Though I have little experience leading classroom discussions, I understand that it is more difficult to ask questions and force students to think critically than it is to plow through a syllabus or a Powerpoint with lecture notes. Still, it’s not impossible. Some of the best lectures I had in college were discussion-based, in rooms with over a hundred students.
Take the extra step to frame questions around the answer you know is correct. If a student is quiet, don’t jump in before he can answer. Wait patiently, be calm, and let the student do his own learning. It’s your job to provide the dots. It’s the student’s job to connect them.
You Are Who You Are
The best teachers I’ve had were the ones who were authentically themselves, who treated their students with respect, and who expected the same from them.
Fresh out of party school, it is easier for me to relate to high school students than it might be for older teachers. High school juniors and I share the same generation. We’ve experienced the same cultural shifts, the same technological advancements, and the same daily tribulations. As much as I hate to admit it, there is some truth to the whole millennial thing.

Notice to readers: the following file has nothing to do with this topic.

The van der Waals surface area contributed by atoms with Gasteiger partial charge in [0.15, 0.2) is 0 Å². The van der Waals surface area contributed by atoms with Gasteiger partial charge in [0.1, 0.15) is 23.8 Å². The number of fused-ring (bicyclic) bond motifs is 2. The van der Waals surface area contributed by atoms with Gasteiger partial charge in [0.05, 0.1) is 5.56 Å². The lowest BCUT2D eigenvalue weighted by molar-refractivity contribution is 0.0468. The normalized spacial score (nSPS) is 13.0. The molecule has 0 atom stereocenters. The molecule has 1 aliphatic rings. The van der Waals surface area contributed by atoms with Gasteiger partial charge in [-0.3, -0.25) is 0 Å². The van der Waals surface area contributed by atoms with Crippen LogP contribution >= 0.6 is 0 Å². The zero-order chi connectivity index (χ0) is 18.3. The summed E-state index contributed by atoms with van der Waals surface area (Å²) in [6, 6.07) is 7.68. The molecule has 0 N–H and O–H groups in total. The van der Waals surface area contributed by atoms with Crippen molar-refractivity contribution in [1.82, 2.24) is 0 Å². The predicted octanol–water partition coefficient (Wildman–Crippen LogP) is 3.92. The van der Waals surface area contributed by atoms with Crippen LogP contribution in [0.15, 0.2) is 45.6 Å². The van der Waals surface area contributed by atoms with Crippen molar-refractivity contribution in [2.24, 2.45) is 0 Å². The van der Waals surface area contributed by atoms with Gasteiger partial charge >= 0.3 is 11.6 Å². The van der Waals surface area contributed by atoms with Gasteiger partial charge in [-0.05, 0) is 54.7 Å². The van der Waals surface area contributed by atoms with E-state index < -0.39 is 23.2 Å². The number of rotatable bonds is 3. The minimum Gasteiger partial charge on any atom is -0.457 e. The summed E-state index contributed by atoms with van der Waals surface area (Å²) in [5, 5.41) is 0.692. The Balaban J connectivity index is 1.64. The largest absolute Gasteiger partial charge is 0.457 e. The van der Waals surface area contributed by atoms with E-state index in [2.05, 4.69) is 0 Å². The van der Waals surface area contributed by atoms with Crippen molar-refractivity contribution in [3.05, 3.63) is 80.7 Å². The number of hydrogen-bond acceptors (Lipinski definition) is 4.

However, I always think about what types of teachers I responded to as a kid. Not all of them were young. Not all of them were “cool,” like my tutoring company suggests that I am to prospective parents. So what was it that I liked about my favorite teachers?
The teachers I respected and enjoyed the most were the ones that seemed to be authentically themselves – the ones that described the tiny dots on the chalkboards as portals to another world or the ones who shared silly tidbits about their lives outside of the classroom. These teachers didn’t flaunt their authority if they didn’t have any (although some teachers just assume authority), and they definitely didn’t pretend I was any better than I was.
Students respect honesty and authenticity. I play the young card, because I am young – but imagine if I still called students “dude” as a 40-year-old.
In the End…
I’ve still got a lot to learn about tutoring and teaching. Hell, in ten years from now, I may realize I’m wrong about everything. I’m just hanging on to what works for me right now. What works for you?
Ravi Bhatia works full-time in internet marketing, but tutoring on the side keeps his job in perspective. Follow him on Twitter @rbhatia613
Susan Riley is the founder and President of EducationCloset.com. She focuses on teacher professional development in arts integration, Common Core State Standards, 21st century learning skills, and technology. She is also a published author and frequent presenter at national conferences on Arts Integration and Arts and the Common Core.
Susan holds a Bachelor of Music degree in Music Education from the prestigious Westminster Choir College in Princeton, NJ and a Master of Science in Education Administration from McDaniel College in Westminster, MD. She lives in Westminster, MD with her husband and daughter.